Something to make

Sarafan

Or as I’d like to call, the Russian sundress/pinafore dress though its design varies from region and even person. Generally it’s got a rectangular neckline with straps of varying thickness though the neckline may not always be rectangular. It can be made empress style or bodice with skirt. It can even be buttoned. It’s generally worn with a long-sleeved underdress, which is useful as Russia gets really cold.

Though arguably the dress style so far, along with Armenian, Turkmen, Georgian, Arabic, Bamileke and Turkish outfits won’t seem too out of place in the Early Modern and Medieval periods. At least silhouette wise. Though I could be wrong about sartorial history and stuff. Kind of consider making a sarafan (and skirt) out of abel iloko (native Philippine fabric made in Ilocos).

Toghu

Generally made from black velvet in Northwestern Cameroon, historically by chieftains and richly embroidered. I do remember embroidering on fabrics before, that was when my sewing skills weren’t that refined (I thank criticism for improving them). I could also attribute my habit of making skirts into perfecting my sewing skills.

I also admit that sewing on the insides of one of my dresses took a really long time as it’s my way of trying to combat how thin the fabric’s gotten. This one’s going to be harder as you don’t just embroider on it a lot but also turn it into a garment. Let alone a gown (I tried making sleeves for a blouse before).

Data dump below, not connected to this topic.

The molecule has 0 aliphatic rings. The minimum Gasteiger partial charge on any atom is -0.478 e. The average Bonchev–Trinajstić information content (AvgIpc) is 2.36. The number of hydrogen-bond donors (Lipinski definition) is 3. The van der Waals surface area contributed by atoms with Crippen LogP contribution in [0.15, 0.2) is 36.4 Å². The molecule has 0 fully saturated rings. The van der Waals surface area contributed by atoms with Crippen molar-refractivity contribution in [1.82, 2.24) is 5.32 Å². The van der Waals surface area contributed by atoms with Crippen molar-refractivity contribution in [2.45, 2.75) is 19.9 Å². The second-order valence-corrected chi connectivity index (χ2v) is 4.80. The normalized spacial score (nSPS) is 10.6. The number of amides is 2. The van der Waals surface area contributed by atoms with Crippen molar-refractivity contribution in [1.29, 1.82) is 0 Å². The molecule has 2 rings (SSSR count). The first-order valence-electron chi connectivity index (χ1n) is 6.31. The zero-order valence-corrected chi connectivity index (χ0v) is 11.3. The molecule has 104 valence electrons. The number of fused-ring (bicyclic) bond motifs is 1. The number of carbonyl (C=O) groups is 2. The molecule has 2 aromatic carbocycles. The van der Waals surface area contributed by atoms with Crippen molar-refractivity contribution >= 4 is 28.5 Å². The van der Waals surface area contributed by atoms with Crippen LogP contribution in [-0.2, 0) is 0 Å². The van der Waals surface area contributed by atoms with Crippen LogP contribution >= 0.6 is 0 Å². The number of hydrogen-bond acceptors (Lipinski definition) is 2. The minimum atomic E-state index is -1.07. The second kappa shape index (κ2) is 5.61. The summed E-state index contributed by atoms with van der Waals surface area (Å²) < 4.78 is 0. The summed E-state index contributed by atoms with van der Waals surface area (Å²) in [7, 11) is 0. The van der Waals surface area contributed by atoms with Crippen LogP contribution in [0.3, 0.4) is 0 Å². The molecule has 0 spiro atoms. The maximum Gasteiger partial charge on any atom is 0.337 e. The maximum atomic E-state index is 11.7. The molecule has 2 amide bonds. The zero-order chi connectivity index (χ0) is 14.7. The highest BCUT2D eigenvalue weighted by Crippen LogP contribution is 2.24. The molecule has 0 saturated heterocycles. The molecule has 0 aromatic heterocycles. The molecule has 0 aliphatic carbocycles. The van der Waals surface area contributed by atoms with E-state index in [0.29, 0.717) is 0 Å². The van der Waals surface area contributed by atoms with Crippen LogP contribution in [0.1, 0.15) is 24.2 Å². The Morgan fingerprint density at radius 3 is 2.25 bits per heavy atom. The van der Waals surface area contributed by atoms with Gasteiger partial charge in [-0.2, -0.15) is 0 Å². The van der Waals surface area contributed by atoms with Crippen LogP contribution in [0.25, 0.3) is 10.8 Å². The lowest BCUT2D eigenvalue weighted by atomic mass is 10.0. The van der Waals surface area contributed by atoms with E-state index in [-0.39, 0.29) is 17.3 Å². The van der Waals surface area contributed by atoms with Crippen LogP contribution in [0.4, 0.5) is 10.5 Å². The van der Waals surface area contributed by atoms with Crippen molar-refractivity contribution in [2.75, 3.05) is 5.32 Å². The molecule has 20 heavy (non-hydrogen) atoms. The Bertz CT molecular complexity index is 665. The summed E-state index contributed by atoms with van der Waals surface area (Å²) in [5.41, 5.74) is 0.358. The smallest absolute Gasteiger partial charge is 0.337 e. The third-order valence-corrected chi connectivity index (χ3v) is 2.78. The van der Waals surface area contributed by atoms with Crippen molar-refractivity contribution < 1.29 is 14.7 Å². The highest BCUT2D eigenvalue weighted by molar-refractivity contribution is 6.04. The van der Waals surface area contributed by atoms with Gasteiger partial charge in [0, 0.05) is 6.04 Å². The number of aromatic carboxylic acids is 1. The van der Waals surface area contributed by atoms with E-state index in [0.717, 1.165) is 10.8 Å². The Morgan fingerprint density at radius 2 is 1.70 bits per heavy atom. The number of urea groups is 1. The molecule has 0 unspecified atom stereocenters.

Abaya

Not necessarily any easier if you account for how much fabric’s needed to make this as it has to be much longer so you’re going to need a pattern for it or at least use an existing similar dress as a pattern. I already have a long-sleeved roomy nightdress somewhere here that can be used as a pattern for fabric needed to make an abaya.

(A longer skirt would be preferred for modesty reasons though I’m very used to making maxi-skirts.) It’s one thing to fix or embroider on a dress, it’s another to start making your own as it’s going to be much trickier. I could try tracing existing dresses onto fabrics needed to make sarafan and abaya if I have time and patience for it.

(I tried making gloves but it didn’t go as expected and making skirts seemed easier.)

Choli Top

The Indian crop top as characterised by a shorter hemline (though that varies to the point where some choli tops are just marginally short blouses) with somewhat open backs. I tried making a blouse before, especially when attracting to attach sleeves and stuff but it didn’t go as expected. Though that gave me some experience in making them at all. That and a failed jacket which the fabric’s now used for a skirt.

It’s generally worn with a petticoat/underskirt and long, draping veil like thing called sari. On certain occasions, it’s also worn with both sari and lehenga (long flared circular skirt though a semi-flared maxiskirt can work). As the Philippines was influenced by India, I could give my choli top butterfly sleeves to homage both countries and cultures.

Weaving–Something that I’d want to learn. Something like making my own abel iloko one day though that’s going to be a little harder at first as it’s something else altogether. Same goes for dyeing in some regards.

 

 

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